Relatively simple, really. I started this the night before in a silly easy marinade just to get some flavor into the meat, made a dry spice rub to coat the outside with right before grilling, cooked it to medium rare, let it rest and sliced it for a perfect steak. Total prep & cook time for the whole meal was less than an hour & a half…not bad for a big fat dinner! Portion wise your average flank steak is on the plus side of a pound, I usually use 1 whole flank steak for 2 people & this recipe is for one whole flank steak, adjust the recipe accordingly for your crew!

Sugar & Spice Dry Rubbed Flank Steak

Marinade

  • 2-3 smashed Garlic Cloves
  • 2 Tbsp Salt
  • healthy amount Fresh Ground Black Pepper
  • juice of a Lime
  • 3-4 Tbsp Extra Virgin Olive Oil
  • 1 whole Flank Steak

Trim up the flank steak if it needs it, they rarely do when I have bought them from the butcher. Place all of the marinade ingredients in a gallon plastic baggie and smoosh together. Add the steak and smoosh some more, squeeze out all the air and seal the bag. Put it in a container (in case it leaks) in the fridge, squish around every once in awhile. This can be done up to 48 hours in advance, 12-18 is ideal. I do it up before bed the night before usually. Crushed red pepper flakes are good in there, too, but get HAWT  in the marinade, esp if you’re a big baby like me.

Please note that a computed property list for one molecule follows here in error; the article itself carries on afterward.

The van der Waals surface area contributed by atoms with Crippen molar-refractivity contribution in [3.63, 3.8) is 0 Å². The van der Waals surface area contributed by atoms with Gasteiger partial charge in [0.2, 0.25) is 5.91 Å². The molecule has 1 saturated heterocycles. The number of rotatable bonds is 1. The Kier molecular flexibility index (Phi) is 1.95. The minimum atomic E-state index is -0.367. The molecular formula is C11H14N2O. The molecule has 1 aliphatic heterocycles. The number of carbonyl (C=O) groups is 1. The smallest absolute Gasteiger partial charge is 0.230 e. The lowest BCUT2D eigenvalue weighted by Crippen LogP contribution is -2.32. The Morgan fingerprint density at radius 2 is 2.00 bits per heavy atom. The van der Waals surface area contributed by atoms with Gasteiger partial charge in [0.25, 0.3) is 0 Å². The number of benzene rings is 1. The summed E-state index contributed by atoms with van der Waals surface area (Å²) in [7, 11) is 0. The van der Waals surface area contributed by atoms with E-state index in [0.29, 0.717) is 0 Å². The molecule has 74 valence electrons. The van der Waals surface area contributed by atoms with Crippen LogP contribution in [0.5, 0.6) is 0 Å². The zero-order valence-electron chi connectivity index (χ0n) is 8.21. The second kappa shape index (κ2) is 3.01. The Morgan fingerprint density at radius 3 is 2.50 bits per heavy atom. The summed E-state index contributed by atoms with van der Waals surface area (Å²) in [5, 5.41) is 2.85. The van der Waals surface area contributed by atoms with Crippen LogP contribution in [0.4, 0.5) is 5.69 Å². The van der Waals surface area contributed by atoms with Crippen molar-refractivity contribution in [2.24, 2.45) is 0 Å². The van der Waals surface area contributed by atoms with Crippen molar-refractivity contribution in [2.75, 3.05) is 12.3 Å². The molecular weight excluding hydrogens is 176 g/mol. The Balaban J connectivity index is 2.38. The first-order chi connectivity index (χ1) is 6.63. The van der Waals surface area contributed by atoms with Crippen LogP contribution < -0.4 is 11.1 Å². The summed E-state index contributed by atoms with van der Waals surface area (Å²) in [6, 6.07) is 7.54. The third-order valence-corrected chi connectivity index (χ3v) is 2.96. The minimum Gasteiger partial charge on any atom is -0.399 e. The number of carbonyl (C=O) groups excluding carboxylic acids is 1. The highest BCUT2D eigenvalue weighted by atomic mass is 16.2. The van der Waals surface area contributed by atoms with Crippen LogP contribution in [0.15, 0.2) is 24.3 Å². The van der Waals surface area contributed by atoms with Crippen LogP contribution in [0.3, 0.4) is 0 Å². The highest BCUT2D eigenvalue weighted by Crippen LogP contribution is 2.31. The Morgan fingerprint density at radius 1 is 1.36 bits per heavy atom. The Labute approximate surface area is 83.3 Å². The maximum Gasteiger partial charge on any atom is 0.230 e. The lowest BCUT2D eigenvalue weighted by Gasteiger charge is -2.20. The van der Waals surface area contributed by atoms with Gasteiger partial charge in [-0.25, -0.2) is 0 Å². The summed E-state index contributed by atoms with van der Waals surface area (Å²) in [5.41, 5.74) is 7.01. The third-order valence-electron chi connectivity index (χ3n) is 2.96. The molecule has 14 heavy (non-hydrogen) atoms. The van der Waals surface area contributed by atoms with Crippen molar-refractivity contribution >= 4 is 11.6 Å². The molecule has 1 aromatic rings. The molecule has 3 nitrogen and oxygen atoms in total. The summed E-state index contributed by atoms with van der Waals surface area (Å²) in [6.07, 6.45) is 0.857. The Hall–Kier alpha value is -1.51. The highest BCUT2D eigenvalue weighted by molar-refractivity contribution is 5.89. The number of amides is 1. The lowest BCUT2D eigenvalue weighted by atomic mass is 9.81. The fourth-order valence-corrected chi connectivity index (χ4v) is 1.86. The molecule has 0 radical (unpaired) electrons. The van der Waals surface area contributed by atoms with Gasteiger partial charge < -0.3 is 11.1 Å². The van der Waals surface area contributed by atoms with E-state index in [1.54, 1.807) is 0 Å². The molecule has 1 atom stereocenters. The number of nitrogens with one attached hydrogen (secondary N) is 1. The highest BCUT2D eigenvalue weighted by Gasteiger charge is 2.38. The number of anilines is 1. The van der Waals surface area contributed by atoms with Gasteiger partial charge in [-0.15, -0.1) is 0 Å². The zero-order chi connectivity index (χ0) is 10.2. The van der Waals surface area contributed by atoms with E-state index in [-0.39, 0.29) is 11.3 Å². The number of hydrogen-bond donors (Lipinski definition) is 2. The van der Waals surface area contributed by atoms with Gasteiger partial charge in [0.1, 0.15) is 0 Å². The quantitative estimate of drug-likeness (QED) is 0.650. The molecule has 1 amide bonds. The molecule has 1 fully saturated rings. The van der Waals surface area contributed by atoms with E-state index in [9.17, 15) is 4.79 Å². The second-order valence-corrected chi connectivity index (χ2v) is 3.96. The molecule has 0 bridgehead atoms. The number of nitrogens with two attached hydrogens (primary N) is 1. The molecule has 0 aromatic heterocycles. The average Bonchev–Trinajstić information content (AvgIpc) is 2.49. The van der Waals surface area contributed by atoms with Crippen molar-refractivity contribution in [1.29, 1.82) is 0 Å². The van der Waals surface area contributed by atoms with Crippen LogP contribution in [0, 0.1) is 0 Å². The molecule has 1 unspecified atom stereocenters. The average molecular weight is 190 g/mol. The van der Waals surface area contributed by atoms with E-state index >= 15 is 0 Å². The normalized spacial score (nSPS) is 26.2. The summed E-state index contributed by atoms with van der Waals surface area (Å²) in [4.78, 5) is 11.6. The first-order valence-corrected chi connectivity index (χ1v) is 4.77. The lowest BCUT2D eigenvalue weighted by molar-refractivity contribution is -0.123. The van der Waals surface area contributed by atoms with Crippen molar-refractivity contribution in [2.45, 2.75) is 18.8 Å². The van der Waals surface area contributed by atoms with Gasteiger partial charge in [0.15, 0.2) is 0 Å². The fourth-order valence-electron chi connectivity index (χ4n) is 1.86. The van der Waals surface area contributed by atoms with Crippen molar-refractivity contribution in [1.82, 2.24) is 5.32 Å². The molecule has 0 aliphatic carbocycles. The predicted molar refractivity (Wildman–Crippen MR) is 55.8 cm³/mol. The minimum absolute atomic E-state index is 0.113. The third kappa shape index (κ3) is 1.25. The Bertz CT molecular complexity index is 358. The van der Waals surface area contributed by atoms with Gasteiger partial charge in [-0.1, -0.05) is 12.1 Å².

Dry Rub

  • 1/4 cup Dark Brown Sugar (light is an ok sub if necessary)
  • 3 Tbsp Dried Mustard Powder
  • 2 Tbsp Kosher Salt
  • 1 Tbsp Smoked Paprika
  • 1 Tbsp Ancho Chili Powder
  • 2 tsp Granulated Garlic
  • 2 tsp Granulated Onion
  • 1 tsp Dried Thyme (dried oregano is also good if you don’t have thyme)
  • 1/4 tsp Cayenne Pepper (more or less depending on your tastes)
  • healthy dose of Fresh Ground Black Pepper

Mix all of the rub ingredients together until completely combined – I use a fork or a whisk to do it. Get the grill heated up, you want medium high heat for this.

Take the steak out of the marinade and wipe it all off, it doesn’t need to be totally dry, but you don’t want it drippy wet. I use a flexible mat cutting board and put down about 1/3 of the rub in a layer the size of the steak and push the steak on top of it. Coat the top with the rub and rub it in all over. You want to get a nice dryish coating all over the entire steak; you shouldn’t have any rub left, it should all be on the steak.

Get it on the grill quick – the rub will get sloppy wet pretty fast, you want it on the grill before that happens so it can sticks on like a crust while it sears. Turn it once to create cross hatch marks on both sides, but only grill for about 4-5  minutes per side total. When done remove to a platter, tent with foil and let rest for 5-10 minutes before slicing as per the instructions above.

Not feeling the flank steak? Also really good with any steak cut – you just dont have to slice before serving or marinate if you dont want to, flat iron steaks – a newer to the market steak from under the shoulder blade that is more tender than a flank, but still a tougher cut that is best served marinated & sliced or skirt steak if you want to, just cook for far less time over higher heat to get a really nice sear.

This doesn’t need a sauce, the dry rub makes a kind of chewy bbq-saucy thing while it cooks that keeps the meat nice and juicy. This is also amazing on a sandwich with some pickled radishes, greens and mustard or folded into a flour tortilla with some salsa and cilantro. 

Steak dinner that won’t bust your budget, looks fancy & tastes amazing. Get to grilling!